"Deathloop's core gameplay is what you get if you added big guns and straightforward abilities to something like Dishonored," explains Bakaba. "It's an action packed adventure with first-person combat, mobility, stealth superpowers and probably a lot of shooting. But it's not all about the shooting." 

That may be true, but it's certainly a big part of the engagement here, as Colt fires off his Pepper Grinder – a retrofuturist assault rifle which we're told makes good use of the PS5 DualSense adaptive triggers – into the attacking crowd. At some point during Deathloop's campaign, Colt acquires the means to bring his weapons, upgrades, and abilities over into subsequent time loops, allowing players to become more powerful with every new run. That's very much evident here, as Colt juggles between his supernatural abilities, such as the body-flinging Kinesis, and an arsenal of weapons to brute force his way out of trouble. 

Unfortunately, a special someone has been watching our hero this entire time, and is outside ready to meet him with the barrel of a sniper rifle. Her name is Julianna, and she's not just any old Blackreef visionary; she's another player wielding a controller.  

Only human


(Image credit: Bethesda)

You may have heard about Julianna's presence in Deathloop. She's one of the eight visionaries who must be toppled before Colt can break the cycle, and arguably the most dangerous of the bunch. Controlled by another human player (or intelligent AI for those who don't have an internet connection), the character will invade Colt's world at random, with every intent on taking him down. 

Why she's so personally invested in preventing him from breaking the loop remains a mystery, but her constant goading over the radio suggests she takes a worryingly high degree of pleasure from killing you over and over again without repercussion.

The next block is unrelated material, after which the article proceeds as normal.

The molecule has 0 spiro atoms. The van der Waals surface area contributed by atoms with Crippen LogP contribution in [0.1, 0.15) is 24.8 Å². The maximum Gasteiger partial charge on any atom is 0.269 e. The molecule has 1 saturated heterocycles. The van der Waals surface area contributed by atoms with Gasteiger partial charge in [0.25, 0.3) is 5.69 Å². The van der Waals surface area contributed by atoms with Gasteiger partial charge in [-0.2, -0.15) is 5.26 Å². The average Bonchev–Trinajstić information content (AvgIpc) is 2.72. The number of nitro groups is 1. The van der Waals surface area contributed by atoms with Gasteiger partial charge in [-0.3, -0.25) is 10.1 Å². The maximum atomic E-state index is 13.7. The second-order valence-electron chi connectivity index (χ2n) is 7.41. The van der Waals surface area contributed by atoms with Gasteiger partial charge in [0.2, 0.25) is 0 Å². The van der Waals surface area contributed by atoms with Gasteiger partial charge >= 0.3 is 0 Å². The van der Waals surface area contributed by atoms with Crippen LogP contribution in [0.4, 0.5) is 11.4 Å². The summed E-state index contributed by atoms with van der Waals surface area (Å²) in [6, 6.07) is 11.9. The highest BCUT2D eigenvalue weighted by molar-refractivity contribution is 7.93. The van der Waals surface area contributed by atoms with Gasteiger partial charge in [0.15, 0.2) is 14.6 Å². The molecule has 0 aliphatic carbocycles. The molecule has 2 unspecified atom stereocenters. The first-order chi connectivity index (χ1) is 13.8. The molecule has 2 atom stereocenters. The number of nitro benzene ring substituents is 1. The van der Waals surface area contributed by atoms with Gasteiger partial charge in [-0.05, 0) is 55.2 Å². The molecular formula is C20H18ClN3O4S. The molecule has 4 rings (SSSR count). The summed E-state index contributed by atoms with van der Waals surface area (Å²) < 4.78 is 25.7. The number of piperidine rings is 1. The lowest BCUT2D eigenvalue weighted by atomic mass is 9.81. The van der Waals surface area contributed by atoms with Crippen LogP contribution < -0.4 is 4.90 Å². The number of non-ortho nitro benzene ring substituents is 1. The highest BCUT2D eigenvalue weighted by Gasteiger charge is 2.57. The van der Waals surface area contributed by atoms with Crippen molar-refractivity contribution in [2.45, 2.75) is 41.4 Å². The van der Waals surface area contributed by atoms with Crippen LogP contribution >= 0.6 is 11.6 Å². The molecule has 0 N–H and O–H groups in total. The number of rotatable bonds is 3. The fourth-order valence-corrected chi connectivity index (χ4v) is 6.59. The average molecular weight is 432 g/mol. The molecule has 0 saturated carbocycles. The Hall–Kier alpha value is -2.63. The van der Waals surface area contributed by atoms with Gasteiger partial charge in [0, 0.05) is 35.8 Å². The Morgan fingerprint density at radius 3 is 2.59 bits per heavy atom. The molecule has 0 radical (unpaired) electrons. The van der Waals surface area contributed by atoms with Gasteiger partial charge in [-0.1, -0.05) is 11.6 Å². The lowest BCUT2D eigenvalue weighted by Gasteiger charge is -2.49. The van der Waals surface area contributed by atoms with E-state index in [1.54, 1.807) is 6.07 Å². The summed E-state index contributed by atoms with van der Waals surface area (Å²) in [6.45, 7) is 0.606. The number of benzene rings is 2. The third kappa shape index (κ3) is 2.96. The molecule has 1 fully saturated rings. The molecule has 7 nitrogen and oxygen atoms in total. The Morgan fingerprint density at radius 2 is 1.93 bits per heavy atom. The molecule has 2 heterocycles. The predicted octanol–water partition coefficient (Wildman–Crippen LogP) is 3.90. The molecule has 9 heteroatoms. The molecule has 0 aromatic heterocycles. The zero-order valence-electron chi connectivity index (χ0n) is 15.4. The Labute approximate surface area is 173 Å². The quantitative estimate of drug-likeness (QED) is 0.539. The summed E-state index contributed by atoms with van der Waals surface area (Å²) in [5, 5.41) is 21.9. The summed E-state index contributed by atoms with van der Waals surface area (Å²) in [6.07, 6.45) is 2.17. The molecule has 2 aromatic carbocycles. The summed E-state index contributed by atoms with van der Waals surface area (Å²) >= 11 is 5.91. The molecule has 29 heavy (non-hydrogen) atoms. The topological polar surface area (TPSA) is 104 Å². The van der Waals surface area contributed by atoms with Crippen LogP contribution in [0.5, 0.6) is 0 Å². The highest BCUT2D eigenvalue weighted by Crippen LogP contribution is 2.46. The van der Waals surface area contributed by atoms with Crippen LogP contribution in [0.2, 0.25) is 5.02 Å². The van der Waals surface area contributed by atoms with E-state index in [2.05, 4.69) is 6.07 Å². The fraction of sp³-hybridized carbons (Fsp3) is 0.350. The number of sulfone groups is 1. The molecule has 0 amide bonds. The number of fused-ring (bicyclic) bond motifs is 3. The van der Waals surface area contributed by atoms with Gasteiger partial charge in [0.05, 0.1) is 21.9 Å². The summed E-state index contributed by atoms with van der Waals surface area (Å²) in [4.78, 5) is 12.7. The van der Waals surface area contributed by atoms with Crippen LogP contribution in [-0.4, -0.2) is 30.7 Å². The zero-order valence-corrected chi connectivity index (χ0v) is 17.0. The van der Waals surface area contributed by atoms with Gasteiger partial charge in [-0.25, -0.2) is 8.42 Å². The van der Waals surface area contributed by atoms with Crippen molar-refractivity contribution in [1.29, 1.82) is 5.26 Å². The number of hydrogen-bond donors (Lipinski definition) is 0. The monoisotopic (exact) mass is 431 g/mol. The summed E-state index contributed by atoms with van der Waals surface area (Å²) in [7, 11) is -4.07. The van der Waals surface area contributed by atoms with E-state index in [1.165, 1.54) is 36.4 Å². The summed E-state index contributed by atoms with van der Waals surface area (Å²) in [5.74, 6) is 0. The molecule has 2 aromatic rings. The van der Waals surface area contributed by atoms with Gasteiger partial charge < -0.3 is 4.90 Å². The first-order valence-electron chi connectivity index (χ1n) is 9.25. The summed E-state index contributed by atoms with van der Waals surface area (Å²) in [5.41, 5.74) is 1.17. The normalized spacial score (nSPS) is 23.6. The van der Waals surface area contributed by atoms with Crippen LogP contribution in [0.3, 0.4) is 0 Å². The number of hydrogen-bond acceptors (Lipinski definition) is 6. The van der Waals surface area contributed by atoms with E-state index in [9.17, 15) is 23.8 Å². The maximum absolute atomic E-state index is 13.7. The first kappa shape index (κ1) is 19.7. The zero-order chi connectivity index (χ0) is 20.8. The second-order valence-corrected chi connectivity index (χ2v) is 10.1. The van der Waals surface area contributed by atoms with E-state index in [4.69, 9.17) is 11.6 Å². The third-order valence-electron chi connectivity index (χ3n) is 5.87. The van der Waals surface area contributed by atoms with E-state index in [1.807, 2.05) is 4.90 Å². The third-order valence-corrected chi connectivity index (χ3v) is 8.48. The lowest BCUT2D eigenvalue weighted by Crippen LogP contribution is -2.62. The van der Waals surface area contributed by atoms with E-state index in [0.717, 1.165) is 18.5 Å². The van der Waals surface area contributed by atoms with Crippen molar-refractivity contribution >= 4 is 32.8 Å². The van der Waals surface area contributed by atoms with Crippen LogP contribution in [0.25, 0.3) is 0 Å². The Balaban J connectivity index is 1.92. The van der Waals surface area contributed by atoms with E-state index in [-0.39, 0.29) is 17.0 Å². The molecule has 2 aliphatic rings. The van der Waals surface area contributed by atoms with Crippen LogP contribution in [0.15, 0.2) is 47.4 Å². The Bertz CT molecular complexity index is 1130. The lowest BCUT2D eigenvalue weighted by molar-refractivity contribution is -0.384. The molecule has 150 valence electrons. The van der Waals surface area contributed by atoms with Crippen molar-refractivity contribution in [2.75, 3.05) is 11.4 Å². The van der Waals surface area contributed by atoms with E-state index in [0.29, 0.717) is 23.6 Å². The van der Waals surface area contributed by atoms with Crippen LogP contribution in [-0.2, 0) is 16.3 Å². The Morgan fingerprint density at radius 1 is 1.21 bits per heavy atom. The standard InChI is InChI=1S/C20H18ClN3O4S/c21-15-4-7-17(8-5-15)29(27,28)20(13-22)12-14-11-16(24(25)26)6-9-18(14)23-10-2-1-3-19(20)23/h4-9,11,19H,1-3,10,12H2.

"Having a human opponent in a story driven game was definitely a lot to think about," says Bakaba. "We wanted it to be very freeform, so we knew we needed the character to have a personality that could accommodate all sorts of playstyles [...], from people who want to roleplay as her to people who even want to be friendly with Colt, because why the fuck not?"

"And then technically speaking, it's a whole different way of thinking about gameplay features. When you have one player that is going around Colt, they start to activate various systems. So having these two players on the map, awakening all those physics and artificial intelligence systems... it was quite challenging, and it still is quite challenging to this day!"


(Image credit: Bethesda)

"We knew we needed Julianna to have a personality that could accommodate all sorts of playstyles."

Dinga Bakaba

Bakaba is confident that players will appreciate both getting to play as, and fight off, Julianna when Deathloop launches this September for PC and as a timed console exclusive for PS5. 

The game's recent delay from its original May 2021 release window has allowed Arkane to iron out the creases across its labyrinth of systemic gameplay features, all while maintaining a healthier work-life balance amidst lockdown conditions in Lyon, France.

"We wanted to challenge ourselves with something fresh," he concludes. "This is a rare occasion for us to be able to work on something so atypical in the AAA space. Deathloop is a project we will never forget, and we're doing our very best to make it so that players won't forget it either."

For more, check out the best FPS games to play right now, or watch more of our Deathloop impressions in the video below. 

Alex Avard

I'm GamesRadar's Features Writer, which makes me responsible for gracing the internet with as many of my words as possible, including reviews, previews, interviews, and more. Lucky internet!